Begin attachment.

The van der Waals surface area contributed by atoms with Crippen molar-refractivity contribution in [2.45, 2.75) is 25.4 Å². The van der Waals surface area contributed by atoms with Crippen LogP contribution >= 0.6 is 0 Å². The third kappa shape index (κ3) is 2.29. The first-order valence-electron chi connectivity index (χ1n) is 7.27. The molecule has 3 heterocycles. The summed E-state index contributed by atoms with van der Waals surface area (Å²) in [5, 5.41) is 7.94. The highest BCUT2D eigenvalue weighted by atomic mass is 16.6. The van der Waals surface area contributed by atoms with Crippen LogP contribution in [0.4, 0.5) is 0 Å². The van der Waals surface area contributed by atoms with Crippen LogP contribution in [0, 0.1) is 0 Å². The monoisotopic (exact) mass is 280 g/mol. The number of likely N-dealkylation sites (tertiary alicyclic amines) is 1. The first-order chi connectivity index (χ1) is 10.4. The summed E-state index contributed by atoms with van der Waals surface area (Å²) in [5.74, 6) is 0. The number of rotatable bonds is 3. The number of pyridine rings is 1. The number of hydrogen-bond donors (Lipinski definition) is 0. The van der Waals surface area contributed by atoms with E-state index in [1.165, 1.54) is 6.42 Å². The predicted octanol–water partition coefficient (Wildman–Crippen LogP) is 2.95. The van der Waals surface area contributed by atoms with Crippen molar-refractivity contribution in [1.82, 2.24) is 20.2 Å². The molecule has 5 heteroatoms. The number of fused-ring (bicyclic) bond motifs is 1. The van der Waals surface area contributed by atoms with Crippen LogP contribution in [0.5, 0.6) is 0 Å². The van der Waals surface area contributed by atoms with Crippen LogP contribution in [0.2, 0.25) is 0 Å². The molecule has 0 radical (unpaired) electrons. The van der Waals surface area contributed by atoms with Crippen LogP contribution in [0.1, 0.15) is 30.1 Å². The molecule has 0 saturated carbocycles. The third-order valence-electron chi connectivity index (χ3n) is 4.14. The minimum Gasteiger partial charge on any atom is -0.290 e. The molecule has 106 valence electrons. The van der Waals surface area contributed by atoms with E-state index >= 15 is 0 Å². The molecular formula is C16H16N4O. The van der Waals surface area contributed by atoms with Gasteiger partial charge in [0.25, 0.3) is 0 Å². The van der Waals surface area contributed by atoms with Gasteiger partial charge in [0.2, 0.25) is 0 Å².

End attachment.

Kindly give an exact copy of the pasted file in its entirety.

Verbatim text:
The van der Waals surface area contributed by atoms with Crippen molar-refractivity contribution in [2.45, 2.75) is 25.4 Å². The van der Waals surface area contributed by atoms with Crippen LogP contribution >= 0.6 is 0 Å². The third kappa shape index (κ3) is 2.29. The first-order valence-electron chi connectivity index (χ1n) is 7.27. The molecule has 3 heterocycles. The summed E-state index contributed by atoms with van der Waals surface area (Å²) in [5, 5.41) is 7.94. The highest BCUT2D eigenvalue weighted by atomic mass is 16.6. The van der Waals surface area contributed by atoms with Crippen LogP contribution in [0.4, 0.5) is 0 Å². The van der Waals surface area contributed by atoms with Crippen LogP contribution in [0, 0.1) is 0 Å². The monoisotopic (exact) mass is 280 g/mol. The number of likely N-dealkylation sites (tertiary alicyclic amines) is 1. The first-order chi connectivity index (χ1) is 10.4. The summed E-state index contributed by atoms with van der Waals surface area (Å²) in [5.74, 6) is 0. The number of rotatable bonds is 3. The number of pyridine rings is 1. The number of hydrogen-bond donors (Lipinski definition) is 0. The van der Waals surface area contributed by atoms with E-state index in [1.165, 1.54) is 6.42 Å². The predicted octanol–water partition coefficient (Wildman–Crippen LogP) is 2.95. The van der Waals surface area contributed by atoms with Crippen molar-refractivity contribution in [1.82, 2.24) is 20.2 Å². The molecule has 5 heteroatoms. The number of fused-ring (bicyclic) bond motifs is 1. The van der Waals surface area contributed by atoms with Crippen LogP contribution in [0.5, 0.6) is 0 Å². The van der Waals surface area contributed by atoms with Crippen LogP contribution in [0.2, 0.25) is 0 Å². The molecule has 0 radical (unpaired) electrons. The van der Waals surface area contributed by atoms with Crippen LogP contribution in [0.1, 0.15) is 30.1 Å². The molecule has 0 saturated carbocycles. The third-order valence-electron chi connectivity index (χ3n) is 4.14. The minimum Gasteiger partial charge on any atom is -0.290 e. The molecule has 106 valence electrons. The van der Waals surface area contributed by atoms with E-state index >= 15 is 0 Å². The molecular formula is C16H16N4O. The van der Waals surface area contributed by atoms with Gasteiger partial charge in [0.25, 0.3) is 0 Å². The van der Waals surface area contributed by atoms with Gasteiger partial charge in [0.2, 0.25) is 0 Å².